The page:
Those who know me know that I have a passion for photography – and those who know me well may even call it an obsession. And I don’t deny it – I never will. I admitted it here first; I am obsessed with photography. Whether I’m doing school drop off, taking a trip to the grocery store, heading to the park in the afternoon or venturing out on a vacation getaway, my camera and a couple of my favorite prime lenses are always by my side (I’m still working on declaring a favorite).
When I left my job in the corporate world two years ago, I had this void of feeling what my “thing” was. I was the communicator, the writing and editing guru. I used words to tell my stories. But that responsibility left when we moved to Costa Rica for my husband’s career, and I was left wondering how my stories would continue. What was my “thing” now? And that’s when I decided to attempt my second 366 project (yep – overachiever over here starting on a leap year). My “thing” quickly became obvious – to me and to others.
For an entire year, I used daily pictures to tell my story. My story of leaving the United States with my two girls, aged 3 and 1 at the time. Storytelling through my photographs helped keep my family and friends feel close to us – even when they were in another country. With just one picture a day, mindfully selecting the focal length of my lens, aperture and shutter speed, I could ensure that my family and friends didn’t miss a thing.
When I was approached about joining the Storytellers Blog Circle, a monthly educational series, I immediately jumped on board. The hard part was selecting one image to feature, and to explain the thought and technical process behind the final product. So, I paused to think about why photography is so important to me. I closed my eyes… and the image that I saw was this – one of my favorites from my project last year. This right here, this is why it’s important. Because moments like this come and go, but, because I clicked that shutter, I have it forever.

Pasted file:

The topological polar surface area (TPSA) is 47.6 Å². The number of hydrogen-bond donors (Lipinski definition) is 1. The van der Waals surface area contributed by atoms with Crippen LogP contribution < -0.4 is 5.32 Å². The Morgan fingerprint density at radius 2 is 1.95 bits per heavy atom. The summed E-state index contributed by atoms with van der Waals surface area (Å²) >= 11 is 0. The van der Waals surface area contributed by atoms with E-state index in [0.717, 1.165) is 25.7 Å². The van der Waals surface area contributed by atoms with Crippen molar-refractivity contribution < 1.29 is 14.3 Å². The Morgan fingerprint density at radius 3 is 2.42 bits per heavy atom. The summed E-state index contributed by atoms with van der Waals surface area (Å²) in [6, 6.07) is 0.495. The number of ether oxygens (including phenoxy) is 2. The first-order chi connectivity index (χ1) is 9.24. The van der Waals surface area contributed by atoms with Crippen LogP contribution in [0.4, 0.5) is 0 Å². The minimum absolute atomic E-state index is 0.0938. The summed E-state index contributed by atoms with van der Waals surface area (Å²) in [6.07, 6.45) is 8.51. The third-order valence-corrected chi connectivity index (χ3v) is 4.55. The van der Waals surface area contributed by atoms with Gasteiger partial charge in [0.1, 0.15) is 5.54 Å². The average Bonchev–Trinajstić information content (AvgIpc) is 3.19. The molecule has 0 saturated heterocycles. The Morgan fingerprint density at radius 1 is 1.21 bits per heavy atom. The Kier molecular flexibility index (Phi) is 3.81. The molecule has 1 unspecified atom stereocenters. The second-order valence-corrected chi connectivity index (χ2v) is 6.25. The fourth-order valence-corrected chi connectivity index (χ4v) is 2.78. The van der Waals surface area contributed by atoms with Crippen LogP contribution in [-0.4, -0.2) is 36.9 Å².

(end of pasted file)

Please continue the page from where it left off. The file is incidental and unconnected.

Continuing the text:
So let me tell you a little bit about this image. This is my Poppy and my oldest daughter. My Poppy and my Grandmere have, for as long as I can remember, held Sunday breakfast at their house. One of the saddest things about moving away was knowing how many Sunday breakfasts we would miss. This image was taken during one of our visits home. We were all eating on the deck on a Sunday morning, with harsh sun and a distracting backdrop. But, I still had my camera (Nikon D750) and my trusty Sigma 24 mm 1.4 by my side. This moment happened on its own. I did not direct, I just observed them interacting and got my camera set up with the appropriate “safe” settings for the light I was working with (ISO 800, f/3.2, SS 1/400), so I would be ready at any moment to click. I intentionally closed down my aperture a bit because I was quite close to them, and wanted to make sure I didn’t blow the shot and miss focus by shooting wide open. I also kept my shutter speed up because they were playing and wanted to be ready to freeze motion if I needed to.
And, this is what I got. No wow factor, right? I almost didn’t want to feature the image because more processing went into this than my normal photographs, but I also wanted to make a point to share that processing can also enhance a story. I’m so glad I had faith in this image and didn’t just give up or not take the shot at all because the light and backdrop wasn’t flattering.
While this is quite a dramatic before and after, the processing was quite simple. I simply converted this to black and white, and then darkened the background so I could create some negative space and remove distracting elements. Now, when I see this image my eyes go straight to where I want them to go – to the moment that I captured, of my Poppy and his first great grandchild. They may be 89 years apart, but they sure do know how to play, laugh and love. I can feel it when I look at this image, and I hope you can too. This is why storytelling is important.
If you’d like to see more storytelling images, click through this blog circle to learn about the thought process behind the other talented featured artists! Next up, here, my friend Rebecca Hunnicutt Farren from Hunnicutt Photography.